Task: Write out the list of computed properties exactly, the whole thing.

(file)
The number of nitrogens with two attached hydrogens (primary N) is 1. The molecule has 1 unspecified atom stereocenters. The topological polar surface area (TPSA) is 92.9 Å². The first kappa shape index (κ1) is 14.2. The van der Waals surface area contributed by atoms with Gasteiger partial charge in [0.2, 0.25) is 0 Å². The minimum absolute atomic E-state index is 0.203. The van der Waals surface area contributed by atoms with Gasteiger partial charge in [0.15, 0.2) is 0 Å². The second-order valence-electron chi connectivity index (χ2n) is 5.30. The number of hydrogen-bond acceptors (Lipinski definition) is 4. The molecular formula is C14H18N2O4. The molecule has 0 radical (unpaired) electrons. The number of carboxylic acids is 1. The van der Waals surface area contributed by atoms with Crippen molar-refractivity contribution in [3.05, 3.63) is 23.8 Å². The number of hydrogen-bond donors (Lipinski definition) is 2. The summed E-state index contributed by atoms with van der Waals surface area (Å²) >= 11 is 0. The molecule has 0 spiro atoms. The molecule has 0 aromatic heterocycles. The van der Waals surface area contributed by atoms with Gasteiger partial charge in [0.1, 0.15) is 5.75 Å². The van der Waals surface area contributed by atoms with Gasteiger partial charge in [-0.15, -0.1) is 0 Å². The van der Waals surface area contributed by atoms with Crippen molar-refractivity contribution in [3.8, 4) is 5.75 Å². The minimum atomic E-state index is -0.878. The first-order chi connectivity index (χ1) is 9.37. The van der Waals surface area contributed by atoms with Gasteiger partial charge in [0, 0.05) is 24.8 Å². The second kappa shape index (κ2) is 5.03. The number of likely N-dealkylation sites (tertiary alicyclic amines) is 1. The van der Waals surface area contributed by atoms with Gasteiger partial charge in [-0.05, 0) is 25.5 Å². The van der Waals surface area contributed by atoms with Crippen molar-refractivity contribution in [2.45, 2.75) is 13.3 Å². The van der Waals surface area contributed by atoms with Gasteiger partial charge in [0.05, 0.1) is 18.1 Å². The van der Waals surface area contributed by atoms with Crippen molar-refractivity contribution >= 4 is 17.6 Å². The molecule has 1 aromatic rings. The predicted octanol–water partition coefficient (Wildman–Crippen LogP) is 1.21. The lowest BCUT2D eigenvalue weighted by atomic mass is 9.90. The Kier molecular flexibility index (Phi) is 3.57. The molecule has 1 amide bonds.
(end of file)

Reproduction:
The number of nitrogens with two attached hydrogens (primary N) is 1. The molecule has 1 unspecified atom stereocenters. The topological polar surface area (TPSA) is 92.9 Å². The first kappa shape index (κ1) is 14.2. The van der Waals surface area contributed by atoms with Gasteiger partial charge in [0.2, 0.25) is 0 Å². The minimum absolute atomic E-state index is 0.203. The van der Waals surface area contributed by atoms with Gasteiger partial charge in [0.15, 0.2) is 0 Å². The second-order valence-electron chi connectivity index (χ2n) is 5.30. The number of hydrogen-bond acceptors (Lipinski definition) is 4. The molecular formula is C14H18N2O4. The molecule has 0 radical (unpaired) electrons. The number of carboxylic acids is 1. The van der Waals surface area contributed by atoms with Crippen molar-refractivity contribution in [3.05, 3.63) is 23.8 Å². The number of hydrogen-bond donors (Lipinski definition) is 2. The summed E-state index contributed by atoms with van der Waals surface area (Å²) >= 11 is 0. The molecule has 0 spiro atoms. The molecule has 0 aromatic heterocycles. The van der Waals surface area contributed by atoms with Gasteiger partial charge in [0.1, 0.15) is 5.75 Å². The van der Waals surface area contributed by atoms with Gasteiger partial charge in [-0.15, -0.1) is 0 Å². The van der Waals surface area contributed by atoms with Crippen molar-refractivity contribution in [3.8, 4) is 5.75 Å². The minimum atomic E-state index is -0.878. The first-order chi connectivity index (χ1) is 9.37. The van der Waals surface area contributed by atoms with Gasteiger partial charge in [0, 0.05) is 24.8 Å². The second kappa shape index (κ2) is 5.03. The number of likely N-dealkylation sites (tertiary alicyclic amines) is 1. The van der Waals surface area contributed by atoms with Gasteiger partial charge in [-0.05, 0) is 25.5 Å². The van der Waals surface area contributed by atoms with Crippen molar-refractivity contribution in [2.45, 2.75) is 13.3 Å². The van der Waals surface area contributed by atoms with Gasteiger partial charge in [0.05, 0.1) is 18.1 Å². The van der Waals surface area contributed by atoms with Crippen molar-refractivity contribution >= 4 is 17.6 Å². The molecule has 1 aromatic rings. The predicted octanol–water partition coefficient (Wildman–Crippen LogP) is 1.21. The lowest BCUT2D eigenvalue weighted by atomic mass is 9.90. The Kier molecular flexibility index (Phi) is 3.57. The molecule has 1 amide bonds.